Seek and take responsibility for your actions

(Adapted from “Seek responsibility and take responsibility for your actions”)

For professional development, you must actively seek out challenging assignments. You must use initiative and sound judgment when trying to accomplish tasks that are not required by your job title. Seeking responsibilities also means that you take responsibility for your actions. You are responsible for all your staff does or fails to do. Regardless of the actions of your employees, the responsibility for decisions and their application falls on you. You must issue all orders in your name. Stick by your convictions and do what you think is right, but accept justified and constructive criticism. Never remove or demote an employee for a failure that is the result of your own mistake.

  1. Learn the duties of your immediate superior, and be prepared to accept the responsibilities of these duties.
  2. Seek different leadership positions that will give you experience in accepting responsibility in different types of tasks.
  3. Take every opportunity that offers increased responsibility.
  4. Perform every act, large or small, to the best of your ability. Your reward will be increased opportunity to perform bigger and more important tasks.
  5. Stand up for what you think is right; have the courage of your convictions.
  6. Carefully evaluate a staff member’s failure before taking action. Make sure the apparent shortcomings are not due to an error on your part.
  7. In the absence of assignments, take the initiative to perform the actions you believe your superior would direct you to perform if he/she were present.

This was the last of our series on Marine Principles adapted for the work place. I hope you’ve enjoyed this and can put these principles into action in your work place.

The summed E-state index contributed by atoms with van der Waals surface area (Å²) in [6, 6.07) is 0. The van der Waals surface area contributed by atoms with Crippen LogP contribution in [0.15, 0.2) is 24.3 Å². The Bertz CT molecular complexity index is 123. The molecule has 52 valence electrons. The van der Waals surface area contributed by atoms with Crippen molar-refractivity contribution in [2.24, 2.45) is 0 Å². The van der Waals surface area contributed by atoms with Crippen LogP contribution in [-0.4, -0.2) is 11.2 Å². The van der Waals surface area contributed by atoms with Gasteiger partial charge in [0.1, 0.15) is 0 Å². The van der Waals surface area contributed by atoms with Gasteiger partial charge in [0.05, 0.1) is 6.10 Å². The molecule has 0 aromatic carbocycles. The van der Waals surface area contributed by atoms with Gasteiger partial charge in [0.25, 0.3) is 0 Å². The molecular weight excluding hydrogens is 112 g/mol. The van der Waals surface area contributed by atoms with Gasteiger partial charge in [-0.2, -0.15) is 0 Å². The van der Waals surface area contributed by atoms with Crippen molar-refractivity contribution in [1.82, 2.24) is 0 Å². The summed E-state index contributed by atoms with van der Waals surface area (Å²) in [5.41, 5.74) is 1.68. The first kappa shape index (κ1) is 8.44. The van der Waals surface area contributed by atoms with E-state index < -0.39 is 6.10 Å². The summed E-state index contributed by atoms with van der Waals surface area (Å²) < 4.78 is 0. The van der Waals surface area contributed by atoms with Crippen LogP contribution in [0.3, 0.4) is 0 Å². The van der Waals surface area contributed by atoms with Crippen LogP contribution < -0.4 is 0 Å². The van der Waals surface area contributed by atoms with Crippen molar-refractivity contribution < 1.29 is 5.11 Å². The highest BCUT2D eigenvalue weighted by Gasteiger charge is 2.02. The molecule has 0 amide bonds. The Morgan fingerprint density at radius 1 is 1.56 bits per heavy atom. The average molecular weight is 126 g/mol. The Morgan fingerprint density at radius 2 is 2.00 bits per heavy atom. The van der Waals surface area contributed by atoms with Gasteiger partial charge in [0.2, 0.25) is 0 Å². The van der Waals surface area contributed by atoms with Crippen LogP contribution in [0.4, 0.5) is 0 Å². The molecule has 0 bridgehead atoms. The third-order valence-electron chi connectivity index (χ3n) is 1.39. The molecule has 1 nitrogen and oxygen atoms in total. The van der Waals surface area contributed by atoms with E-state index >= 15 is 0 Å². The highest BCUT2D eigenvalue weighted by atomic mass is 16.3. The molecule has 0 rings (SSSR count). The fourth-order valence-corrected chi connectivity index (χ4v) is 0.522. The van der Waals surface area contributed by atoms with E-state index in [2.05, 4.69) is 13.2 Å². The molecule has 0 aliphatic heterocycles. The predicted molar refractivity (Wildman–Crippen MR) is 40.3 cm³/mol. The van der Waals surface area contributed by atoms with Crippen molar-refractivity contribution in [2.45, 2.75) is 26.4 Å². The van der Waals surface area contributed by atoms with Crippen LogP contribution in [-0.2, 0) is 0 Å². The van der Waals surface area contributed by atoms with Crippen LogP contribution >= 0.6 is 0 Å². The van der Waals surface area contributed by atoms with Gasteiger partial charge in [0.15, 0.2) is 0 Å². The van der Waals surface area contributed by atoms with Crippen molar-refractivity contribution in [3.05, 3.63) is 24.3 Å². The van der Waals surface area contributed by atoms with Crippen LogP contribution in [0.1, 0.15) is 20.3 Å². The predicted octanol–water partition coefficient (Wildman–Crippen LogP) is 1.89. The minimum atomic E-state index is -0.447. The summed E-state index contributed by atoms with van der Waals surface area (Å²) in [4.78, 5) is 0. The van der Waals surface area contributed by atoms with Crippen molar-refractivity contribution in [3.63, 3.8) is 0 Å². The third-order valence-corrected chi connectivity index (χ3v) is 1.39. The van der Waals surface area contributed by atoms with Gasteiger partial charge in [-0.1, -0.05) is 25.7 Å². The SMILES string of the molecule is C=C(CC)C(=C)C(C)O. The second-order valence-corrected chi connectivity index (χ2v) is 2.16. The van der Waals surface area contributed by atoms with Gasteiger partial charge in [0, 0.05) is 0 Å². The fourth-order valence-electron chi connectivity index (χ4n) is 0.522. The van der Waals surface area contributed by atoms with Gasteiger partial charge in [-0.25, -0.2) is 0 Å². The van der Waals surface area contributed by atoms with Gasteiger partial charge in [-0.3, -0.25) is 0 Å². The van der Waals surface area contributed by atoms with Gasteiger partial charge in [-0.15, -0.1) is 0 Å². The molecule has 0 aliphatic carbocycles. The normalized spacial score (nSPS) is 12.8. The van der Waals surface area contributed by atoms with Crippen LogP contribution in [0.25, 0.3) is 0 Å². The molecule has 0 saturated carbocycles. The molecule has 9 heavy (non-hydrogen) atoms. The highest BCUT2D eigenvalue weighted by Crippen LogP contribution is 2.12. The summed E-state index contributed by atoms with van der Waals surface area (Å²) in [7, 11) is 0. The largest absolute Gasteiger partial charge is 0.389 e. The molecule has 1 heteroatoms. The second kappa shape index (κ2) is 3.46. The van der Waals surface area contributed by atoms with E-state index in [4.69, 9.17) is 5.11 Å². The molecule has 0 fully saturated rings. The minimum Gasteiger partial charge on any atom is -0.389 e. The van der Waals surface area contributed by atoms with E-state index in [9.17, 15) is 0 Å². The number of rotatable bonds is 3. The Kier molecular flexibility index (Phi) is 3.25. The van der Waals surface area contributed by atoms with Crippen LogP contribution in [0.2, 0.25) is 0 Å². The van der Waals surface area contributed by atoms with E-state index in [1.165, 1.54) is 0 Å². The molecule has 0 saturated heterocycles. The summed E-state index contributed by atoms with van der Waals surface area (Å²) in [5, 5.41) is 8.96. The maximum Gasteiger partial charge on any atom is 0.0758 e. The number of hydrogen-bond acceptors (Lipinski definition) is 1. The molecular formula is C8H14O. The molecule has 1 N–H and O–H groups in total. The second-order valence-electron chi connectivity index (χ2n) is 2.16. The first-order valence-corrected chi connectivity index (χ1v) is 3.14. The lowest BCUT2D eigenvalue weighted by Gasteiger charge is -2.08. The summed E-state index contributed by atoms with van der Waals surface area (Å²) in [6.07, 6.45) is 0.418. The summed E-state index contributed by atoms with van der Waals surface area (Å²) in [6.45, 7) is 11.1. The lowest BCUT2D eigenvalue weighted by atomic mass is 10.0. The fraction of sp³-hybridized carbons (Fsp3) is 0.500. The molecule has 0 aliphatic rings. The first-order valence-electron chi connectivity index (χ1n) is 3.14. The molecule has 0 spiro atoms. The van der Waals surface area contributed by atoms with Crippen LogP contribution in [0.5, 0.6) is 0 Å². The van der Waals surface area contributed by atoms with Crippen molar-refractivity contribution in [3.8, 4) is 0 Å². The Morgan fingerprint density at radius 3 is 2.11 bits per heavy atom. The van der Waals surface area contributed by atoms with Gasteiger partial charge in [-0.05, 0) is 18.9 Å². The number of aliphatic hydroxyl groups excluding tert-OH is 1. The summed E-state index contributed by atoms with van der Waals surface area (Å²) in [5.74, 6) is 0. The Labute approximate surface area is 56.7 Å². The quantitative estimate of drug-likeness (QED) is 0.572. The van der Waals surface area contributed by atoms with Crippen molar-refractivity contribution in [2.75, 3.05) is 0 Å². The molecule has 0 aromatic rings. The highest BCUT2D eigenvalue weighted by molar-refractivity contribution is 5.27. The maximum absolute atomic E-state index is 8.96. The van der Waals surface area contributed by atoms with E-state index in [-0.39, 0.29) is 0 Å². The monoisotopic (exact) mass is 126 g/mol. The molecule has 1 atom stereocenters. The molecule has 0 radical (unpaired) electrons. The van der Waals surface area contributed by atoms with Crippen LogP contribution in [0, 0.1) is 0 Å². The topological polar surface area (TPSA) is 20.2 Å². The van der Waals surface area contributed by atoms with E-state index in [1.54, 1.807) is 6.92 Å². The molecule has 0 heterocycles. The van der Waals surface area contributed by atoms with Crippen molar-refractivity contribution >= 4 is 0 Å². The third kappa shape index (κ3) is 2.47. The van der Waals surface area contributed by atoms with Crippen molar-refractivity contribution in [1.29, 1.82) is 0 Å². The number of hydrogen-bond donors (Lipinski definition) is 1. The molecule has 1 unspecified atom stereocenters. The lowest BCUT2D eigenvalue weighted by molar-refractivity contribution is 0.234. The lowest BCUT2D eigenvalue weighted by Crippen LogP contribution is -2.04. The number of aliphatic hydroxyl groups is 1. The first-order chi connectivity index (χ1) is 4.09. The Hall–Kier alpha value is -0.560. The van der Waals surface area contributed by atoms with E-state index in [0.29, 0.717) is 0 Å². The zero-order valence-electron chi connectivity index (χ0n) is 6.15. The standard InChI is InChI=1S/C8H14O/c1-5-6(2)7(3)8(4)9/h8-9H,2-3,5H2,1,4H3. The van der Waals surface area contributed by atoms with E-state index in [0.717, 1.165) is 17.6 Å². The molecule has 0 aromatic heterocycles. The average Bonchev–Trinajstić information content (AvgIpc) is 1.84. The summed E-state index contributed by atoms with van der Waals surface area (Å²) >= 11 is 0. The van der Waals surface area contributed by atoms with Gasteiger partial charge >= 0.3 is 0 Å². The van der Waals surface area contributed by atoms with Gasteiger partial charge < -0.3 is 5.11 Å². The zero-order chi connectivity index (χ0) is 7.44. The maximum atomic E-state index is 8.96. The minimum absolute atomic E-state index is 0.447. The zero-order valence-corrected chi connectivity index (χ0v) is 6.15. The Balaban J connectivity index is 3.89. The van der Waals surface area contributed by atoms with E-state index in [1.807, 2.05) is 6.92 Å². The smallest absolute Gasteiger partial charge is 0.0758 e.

~ Jody Victor

Make sure to assign tasks according to your staff’s capabilities

(Adapted from Employ your command in accordance with its capabilities.)

Successful completion of a task depends upon how well you know your staff’s capabilities. If the task assigned is one that your staff has not been trained to do, failure is very likely to result. Failures lower your staff’s morale and self esteem. You wouldn’t send a sales clerk to do your books nor would you send one employee to do the job of five. Seek out challenging tasks for your staff, but be sure they are prepared for and have the ability to successfully complete their responsibilities.

  1. Do not volunteer your employees for tasks they are not capable of completing. Not only will they fail, but your staff will think you are seeking personal glory.
  2. Keep yourself informed as to the effectiveness of your staff’s capabilities.
  3. Be sure that tasks assigned are reasonable.
  4. Analyze all assigned tasks. If the means at your disposal are inadequate, inform your immediate supervisor and request the necessary support.
  5. Assign tasks equally among your employees.
  6. Use the full capabilities of your staff before requesting assistance.

Make sound and timely decisions

(Adapted from Marine Principles “Make sound and timely decisions”)

A leader must be able to assess a situation and make a sound decision based on that assessment. Hesitation or a reluctance to make a decision leads your staff to lose confidence in your abilities as a leader. Loss of confidence will then create confusion and hesitation with your staff.

Once you make a decision and discover it is the wrong one, don’t hesitate to revise your decision. Your staff will respect the leader who corrects mistakes immediately instead of trying to bluff through a poor decision.